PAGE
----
On 11th January 1851 the 250 ton Whitby-built brig New Commercial hit the Brisons ledge off Cape Cornwall in thick fog and a high wind. Bound for the ”Spanish Main” from Liverpool she was immediately dashed to pieces but everyone on board, nine men and one woman, the wife of the captain, managed to get off onto the ledge. The wreck had occurred during the hours of darkness early on Saturday morning and though the stranded seafarers on the Brisons were discovered at daybreak no assistance could be given owing to the conditions. At 9am they were washed off their perilous perch by a huge wave and seven of them immediately disappeared. The captain and his wife managed to get onto the Little Brison while the cook managed to scramble aboard some wreckage and, using a plank for a paddle and a small piece of torn canvas for a sail, kept himself off the rocks.
By now, the Royal Cornwall Gazette reported, there were upwards of 2000 people on the cliffs around Priest Cove, watching the drama unfold. Five Sennen fisherman launched their boat, Grace, into the storm to try to effect a rescue and succeeded in rescuing the cook from his wreckage. Meantime the Revenue Cutter Sylvia approached the scene from Land's End to try to rescue the captain and his wife. A boat was launched from the cutter but approach to the stranded pair was impossible in the deepening gloom of the late afternoon. Attempts at rescue had to be abandoned for the day.
On Sunday morning the wind had died down though the sea still ran high. The captain and his wife still clung to the rock. By 1pm the Gazette reported four boats approaching from Sennen and put the numbers on the cliffs at not less than five or six thousand. Another boat, from the preventive service, was approaching from Pendeen under Capt. Davies. With the sea running so high it was impossible to approach the rocks so an attempt was made to get a line to the stranded couple using rockets. The first attempt, launched from Capt. Davies' boat, failed when the attached line was cut through by the sharp rock on which it had landed. A second attempt was successful, the captain's wife was secured to the line and, after some hesitation, leapt into the sea. Her leap coincided with three huge waves and for a time the spectators on the cliff could see neither the boats nor the woman.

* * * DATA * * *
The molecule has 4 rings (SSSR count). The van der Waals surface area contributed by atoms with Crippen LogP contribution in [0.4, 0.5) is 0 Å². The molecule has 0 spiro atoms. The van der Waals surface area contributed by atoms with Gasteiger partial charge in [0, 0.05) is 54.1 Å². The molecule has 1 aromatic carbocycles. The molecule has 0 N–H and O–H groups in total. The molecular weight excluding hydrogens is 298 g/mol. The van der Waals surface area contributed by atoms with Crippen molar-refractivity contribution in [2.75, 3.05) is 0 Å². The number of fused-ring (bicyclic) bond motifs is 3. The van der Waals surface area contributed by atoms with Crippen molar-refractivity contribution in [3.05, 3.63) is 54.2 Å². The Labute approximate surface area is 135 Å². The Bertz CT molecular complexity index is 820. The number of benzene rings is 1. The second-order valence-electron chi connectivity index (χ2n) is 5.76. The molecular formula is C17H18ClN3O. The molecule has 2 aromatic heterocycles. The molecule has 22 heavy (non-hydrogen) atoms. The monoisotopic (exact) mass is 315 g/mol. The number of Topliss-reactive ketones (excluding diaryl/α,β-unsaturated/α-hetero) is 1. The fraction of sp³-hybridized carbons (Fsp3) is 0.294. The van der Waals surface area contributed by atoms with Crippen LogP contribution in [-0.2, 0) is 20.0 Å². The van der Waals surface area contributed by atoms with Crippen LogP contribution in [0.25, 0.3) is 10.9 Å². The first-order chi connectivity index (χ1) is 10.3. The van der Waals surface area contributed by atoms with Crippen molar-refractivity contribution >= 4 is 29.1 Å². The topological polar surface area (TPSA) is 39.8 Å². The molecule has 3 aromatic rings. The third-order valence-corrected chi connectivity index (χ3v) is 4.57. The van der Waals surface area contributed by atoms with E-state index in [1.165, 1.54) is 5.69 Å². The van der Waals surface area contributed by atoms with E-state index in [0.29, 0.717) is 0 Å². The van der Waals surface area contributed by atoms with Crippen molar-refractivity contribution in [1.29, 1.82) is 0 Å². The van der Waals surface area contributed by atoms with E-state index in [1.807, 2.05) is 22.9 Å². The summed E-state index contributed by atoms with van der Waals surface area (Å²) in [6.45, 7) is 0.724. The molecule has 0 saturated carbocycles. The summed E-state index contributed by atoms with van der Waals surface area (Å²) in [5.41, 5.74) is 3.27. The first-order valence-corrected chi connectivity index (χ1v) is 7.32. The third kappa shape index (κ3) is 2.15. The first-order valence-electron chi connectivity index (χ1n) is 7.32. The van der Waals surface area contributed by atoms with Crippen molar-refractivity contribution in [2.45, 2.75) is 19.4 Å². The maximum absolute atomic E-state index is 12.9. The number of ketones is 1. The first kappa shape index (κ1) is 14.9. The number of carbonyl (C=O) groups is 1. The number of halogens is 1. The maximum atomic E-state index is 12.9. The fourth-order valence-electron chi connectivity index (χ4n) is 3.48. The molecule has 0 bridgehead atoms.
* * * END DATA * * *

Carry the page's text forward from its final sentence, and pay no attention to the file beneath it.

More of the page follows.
After an interval the boats were seen again and the woman was pulled from the sea but it proved to be impossible to bring her round her after the battering she had received. The boat brought her to shore but by that time “life had fled.” The captain himself, Samuel Sanderson, was successfully rescued and appeared at the inquest into the death of his wife, Mary Sanderson aged 34, which was held on Tuesday 14th January 1851.
While this is a particularly graphic account of a wreck off the coast of West Penwith it is by no means an usual occurrence. Newspapers and diaries report again and again the loss of vessels along this harsh coast which offered few safe havens for the often undermanned and badly maintained vessels making the dangerous passage.
Fearful shipwreck, Royal Cornwall Gazette Friday 17 January 1851
Cape Cornwall Mine, Peter Joseph, Northern Mines Research Society, 2006 (contains an illustration of the rescue attempt using rockets)